Why keeping pace of disruptive technology is crucial to housing practitioners and policy makers

Can Australia harness digital disruption for better housing outcomes?

4 October 2018

Why is AHURI’s next national one-day conference ‘Disrupting the housing market’ so critical for policy makers and practitioners across the government and non-government sectors? Because it’s about understanding the future that may contest everything we know about how housing works. New technologies, ideas and processes that are more efficient, cheaper to run and quicker will tend to replace those that came before; in essence they disrupt the previous state of affairs.

The impact on government policy and services

Government plays a crucial role in Australia’s housing market—from providing housing assistance and support to those low-incomes, to regulating the private rental market, to planning interventions aimed at increasing developments and improving new supply. New technologies are disrupting, or have the potential to disrupt so many functions of housing policy makers:

  • the digitisation of social housing tenancy management processes
  • state and local government’s adoption of geographical information systems for urban planning
  • translating legislation or policy documents into computer based decision flow charts to automate the provision of housing services and assistance
  • The opening up property data assets across governments and the impact on data standards, data sharing and privacy
  • creating digital platforms to facilitate swaps and transfers in public housing

The impact on community and affordable housing providers

The community and affordable housing sector will also be affected by disruption. The sector delivers housing and support to those on low-incomes and provides both rental housing and different forms of purchase whereby low income households can buy a home. New technologies are disrupting, or have the potential to disrupt so many functions the sector provides:

  • social housing tenant welfare benefit and service needs data accessed by different service providers in order to increase efficiency and effectiveness, with consequent questions on maintaining privacy
  • access to high quality, currently restricted government data that could empower better governance and long term planning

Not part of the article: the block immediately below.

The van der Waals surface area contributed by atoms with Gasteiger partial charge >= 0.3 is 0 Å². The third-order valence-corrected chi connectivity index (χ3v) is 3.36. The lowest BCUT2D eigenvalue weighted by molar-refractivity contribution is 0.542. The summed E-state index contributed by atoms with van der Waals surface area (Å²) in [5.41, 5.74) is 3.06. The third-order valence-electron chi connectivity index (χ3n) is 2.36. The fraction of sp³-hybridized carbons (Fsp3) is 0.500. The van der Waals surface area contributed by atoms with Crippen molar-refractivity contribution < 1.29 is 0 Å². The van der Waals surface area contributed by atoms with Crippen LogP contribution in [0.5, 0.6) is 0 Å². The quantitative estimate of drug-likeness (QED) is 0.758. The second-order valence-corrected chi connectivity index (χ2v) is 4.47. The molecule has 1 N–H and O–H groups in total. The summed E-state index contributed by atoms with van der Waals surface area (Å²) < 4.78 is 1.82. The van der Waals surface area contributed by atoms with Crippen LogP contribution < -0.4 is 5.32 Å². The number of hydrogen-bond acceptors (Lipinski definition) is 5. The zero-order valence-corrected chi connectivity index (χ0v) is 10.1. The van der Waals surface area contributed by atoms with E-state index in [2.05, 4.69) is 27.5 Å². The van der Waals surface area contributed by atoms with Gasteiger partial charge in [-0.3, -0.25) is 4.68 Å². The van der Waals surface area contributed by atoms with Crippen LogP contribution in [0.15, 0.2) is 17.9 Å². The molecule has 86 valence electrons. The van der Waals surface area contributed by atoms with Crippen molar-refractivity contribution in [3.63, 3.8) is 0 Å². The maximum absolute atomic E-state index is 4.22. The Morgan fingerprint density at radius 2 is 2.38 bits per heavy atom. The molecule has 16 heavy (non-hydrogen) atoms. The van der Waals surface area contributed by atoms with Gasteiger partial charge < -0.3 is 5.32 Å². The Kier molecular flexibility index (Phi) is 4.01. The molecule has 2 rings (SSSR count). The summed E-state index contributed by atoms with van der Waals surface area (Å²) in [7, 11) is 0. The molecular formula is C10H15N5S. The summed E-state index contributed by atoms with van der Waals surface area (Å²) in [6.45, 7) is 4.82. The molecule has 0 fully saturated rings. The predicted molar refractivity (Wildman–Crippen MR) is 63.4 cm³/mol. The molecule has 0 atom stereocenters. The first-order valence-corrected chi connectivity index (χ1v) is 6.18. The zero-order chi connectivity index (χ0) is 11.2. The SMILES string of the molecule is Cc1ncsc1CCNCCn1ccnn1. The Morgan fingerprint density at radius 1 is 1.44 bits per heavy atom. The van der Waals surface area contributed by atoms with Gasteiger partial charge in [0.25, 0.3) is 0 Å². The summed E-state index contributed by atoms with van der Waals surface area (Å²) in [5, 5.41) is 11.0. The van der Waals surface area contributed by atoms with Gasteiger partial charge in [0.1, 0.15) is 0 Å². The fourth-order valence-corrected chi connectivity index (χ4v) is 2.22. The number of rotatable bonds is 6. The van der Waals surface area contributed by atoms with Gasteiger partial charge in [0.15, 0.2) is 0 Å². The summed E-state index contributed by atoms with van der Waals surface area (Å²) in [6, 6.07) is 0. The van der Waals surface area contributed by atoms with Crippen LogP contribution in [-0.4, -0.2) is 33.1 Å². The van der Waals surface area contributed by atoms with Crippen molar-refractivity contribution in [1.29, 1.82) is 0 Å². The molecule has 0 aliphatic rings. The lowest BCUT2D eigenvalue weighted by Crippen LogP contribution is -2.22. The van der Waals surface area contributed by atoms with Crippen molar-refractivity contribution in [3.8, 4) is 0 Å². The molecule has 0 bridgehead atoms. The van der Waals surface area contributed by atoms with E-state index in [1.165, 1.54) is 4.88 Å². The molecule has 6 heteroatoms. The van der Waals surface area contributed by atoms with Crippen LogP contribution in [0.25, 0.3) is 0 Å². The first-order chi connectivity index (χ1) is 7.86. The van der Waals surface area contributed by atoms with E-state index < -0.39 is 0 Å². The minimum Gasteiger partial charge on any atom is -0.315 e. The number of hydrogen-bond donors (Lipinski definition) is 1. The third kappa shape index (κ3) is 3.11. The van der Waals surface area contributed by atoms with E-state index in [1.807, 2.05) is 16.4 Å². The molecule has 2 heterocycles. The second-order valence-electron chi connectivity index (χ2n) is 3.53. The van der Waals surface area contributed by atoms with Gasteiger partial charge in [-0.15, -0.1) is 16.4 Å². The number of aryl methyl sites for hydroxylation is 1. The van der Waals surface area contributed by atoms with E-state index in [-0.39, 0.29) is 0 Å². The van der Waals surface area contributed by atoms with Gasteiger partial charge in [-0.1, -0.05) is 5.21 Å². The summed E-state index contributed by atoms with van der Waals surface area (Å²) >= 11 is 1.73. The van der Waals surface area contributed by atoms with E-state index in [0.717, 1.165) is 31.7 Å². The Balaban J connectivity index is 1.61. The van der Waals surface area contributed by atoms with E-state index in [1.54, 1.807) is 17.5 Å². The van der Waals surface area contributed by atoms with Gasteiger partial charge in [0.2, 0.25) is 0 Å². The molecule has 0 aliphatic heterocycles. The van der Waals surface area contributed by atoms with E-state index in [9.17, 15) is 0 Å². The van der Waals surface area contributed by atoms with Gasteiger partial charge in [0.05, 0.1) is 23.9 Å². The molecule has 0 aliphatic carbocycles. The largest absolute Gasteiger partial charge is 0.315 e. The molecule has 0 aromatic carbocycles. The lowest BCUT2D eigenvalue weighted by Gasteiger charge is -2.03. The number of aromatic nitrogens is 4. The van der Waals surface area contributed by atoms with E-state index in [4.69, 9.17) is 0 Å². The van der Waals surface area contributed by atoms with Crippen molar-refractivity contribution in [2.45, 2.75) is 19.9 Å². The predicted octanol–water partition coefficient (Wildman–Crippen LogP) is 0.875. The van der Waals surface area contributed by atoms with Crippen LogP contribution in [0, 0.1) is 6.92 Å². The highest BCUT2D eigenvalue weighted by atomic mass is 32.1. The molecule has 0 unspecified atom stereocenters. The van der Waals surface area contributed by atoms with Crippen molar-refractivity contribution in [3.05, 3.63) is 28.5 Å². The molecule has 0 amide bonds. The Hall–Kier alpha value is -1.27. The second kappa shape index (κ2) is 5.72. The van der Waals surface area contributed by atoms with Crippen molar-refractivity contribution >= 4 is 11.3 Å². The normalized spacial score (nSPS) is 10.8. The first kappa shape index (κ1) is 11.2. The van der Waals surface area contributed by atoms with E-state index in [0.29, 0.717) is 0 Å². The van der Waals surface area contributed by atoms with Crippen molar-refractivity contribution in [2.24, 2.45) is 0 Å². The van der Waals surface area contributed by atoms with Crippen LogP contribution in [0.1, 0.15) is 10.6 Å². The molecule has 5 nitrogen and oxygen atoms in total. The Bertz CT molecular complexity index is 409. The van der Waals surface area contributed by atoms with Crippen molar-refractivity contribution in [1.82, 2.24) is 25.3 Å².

• the automation of housing tenancy management processes to reduce maintenance costs and better match tenants to properties
  • artificial intelligence to increase accessibility or enable faster information processing of clients, thereby reducing wait times
  • blockchain protocols that could allow tenants to own a share in the property they live in

The impact on the private housing industry and on its support services

The private market is the major supplier of rental and for-purchase housing in Australia. The market comprises a wide range of businesses from property developers, investors, builders and real estate agents, to those that supply services such as maintenance and management software. The new disruptive technologies include:

  • large unified datasets for urban analytics across Australia’s cities and regions, including sales data, council rate valuations, household incomes, employment projections etc. (for e.g. to better understand the incentives and potential revenues from infrastructure investment)
  • blockchain protocols that could allow investors to own tradeable shares in property (currently happening in the US)
  • smart contracts using blockchain to reduce or eliminate transactions costs and fees associated with purchasing property
  • improving transparency in property development and management costs leading to lower costs for property owners
  • ‘smart tenancy products’ that can hold bonds in escrow, automate rental payments, and manage maintenance workflows

But before any disruptive technology is fully embraced should it be assessed against the measure of does it improve circumstances for the greater number of people? Can Australia’s housing systems—including the public, community and private systems—use the power of disruption to provide more affordable housing, an outcome that benefits everyone across our cities and regions?

The AHURI Conference will tackle these questions and your involvement is critical to ensuring the sector is ready to adapt to the changes.

For more information, and to register, visit the event page on the AHURI website.